Tell your pharmacist or GP if you are having or think you are having ‘side effects’ or if you think the drugs aren’t working. Some side effects settle after the first few day of starting the medication or if not it may be that the ‘side effects’ can be managed without stopping the drug. Also, some drugs take some time to start having an effect or it may be that the dose requires increasing.

Never ever take medicines prescribed for someone else, they may have worked for that person but could have serious consequences for you, and this includes over the counter drugs you will buy in the health food shop or supermarket. Drugs can and do react with other drugs and supplements in a positive or negative way so caution is advised at all times. Get advice from your local pharmacist before purchasing even simple remedies to ensure they are safe to use with your current medicines.

Never crush tablets unless it is indicated on the label. Many tablets are called ‘slow release’ (sr) and these dissolve slowly over a period of time i.e. 24 hours. If you crush them then you may overdose with serious consequences as you have taken the whole dose at one time. Also, some tablets have a special coating to protect your stomach from any irritation and these are known as ‘enteric coated’ (er) so again if you crush them you have taken away that protective coating.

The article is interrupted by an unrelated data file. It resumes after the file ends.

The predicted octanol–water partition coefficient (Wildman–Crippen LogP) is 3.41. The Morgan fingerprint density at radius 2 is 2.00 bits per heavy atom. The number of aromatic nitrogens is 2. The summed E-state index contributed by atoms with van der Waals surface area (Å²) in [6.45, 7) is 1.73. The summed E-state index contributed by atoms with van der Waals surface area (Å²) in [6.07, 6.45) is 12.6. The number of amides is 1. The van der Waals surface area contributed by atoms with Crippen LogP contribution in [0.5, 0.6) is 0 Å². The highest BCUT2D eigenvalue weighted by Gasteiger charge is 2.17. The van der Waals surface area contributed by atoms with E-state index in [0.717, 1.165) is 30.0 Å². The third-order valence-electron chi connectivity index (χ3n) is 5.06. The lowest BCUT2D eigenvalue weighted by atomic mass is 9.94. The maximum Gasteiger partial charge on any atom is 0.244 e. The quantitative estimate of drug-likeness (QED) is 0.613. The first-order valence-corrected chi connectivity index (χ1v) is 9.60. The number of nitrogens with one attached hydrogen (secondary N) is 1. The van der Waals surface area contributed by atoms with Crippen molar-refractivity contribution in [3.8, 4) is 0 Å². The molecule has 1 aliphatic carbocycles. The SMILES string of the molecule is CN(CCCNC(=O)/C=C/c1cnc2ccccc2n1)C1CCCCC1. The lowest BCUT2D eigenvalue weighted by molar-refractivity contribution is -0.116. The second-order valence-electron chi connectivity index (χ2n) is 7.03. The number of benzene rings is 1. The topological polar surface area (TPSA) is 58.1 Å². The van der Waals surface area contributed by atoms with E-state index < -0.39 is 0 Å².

Never change your drug dose or regime without consulting your GP or pharmacist. Drugs are intended to be absorbed into the blood stream in a regular manner so they work effectively and changing the frequency can directly influence how well they work. A classic example is antibiotics, they should be taken at regular intervals and the course completed. If not, then the infection may recur with a vengeance. If you still have symptoms once the course is completed then you need to see your GP again. 

Never tip medicines from one bottle to the next when you have a new prescription. Finish what is in the container and then dispose of the empty packaging. It is all too easy to mix medicines by mistake and also, tablets do go out of date.

Do not stock pile medicines. Return any unused or unwanted medicines to your pharmacist who will dispose of them safely for you.

Conclusion

Medicines are a daily necessity for a lot of us and improve our daily lives, without them life would be a lot harder. Being aware of problems or potential problems means you can now take steps to be safe with your medicines or to plan ahead for when you know you may have problems. If you do have concerns – talk it through with your pharmacist or GP. Now, I’m just wondering – have I taken my medicines or not?

Written by: Lorna Liney, BSc (hons), RGN. National General Manager, Bluebird Care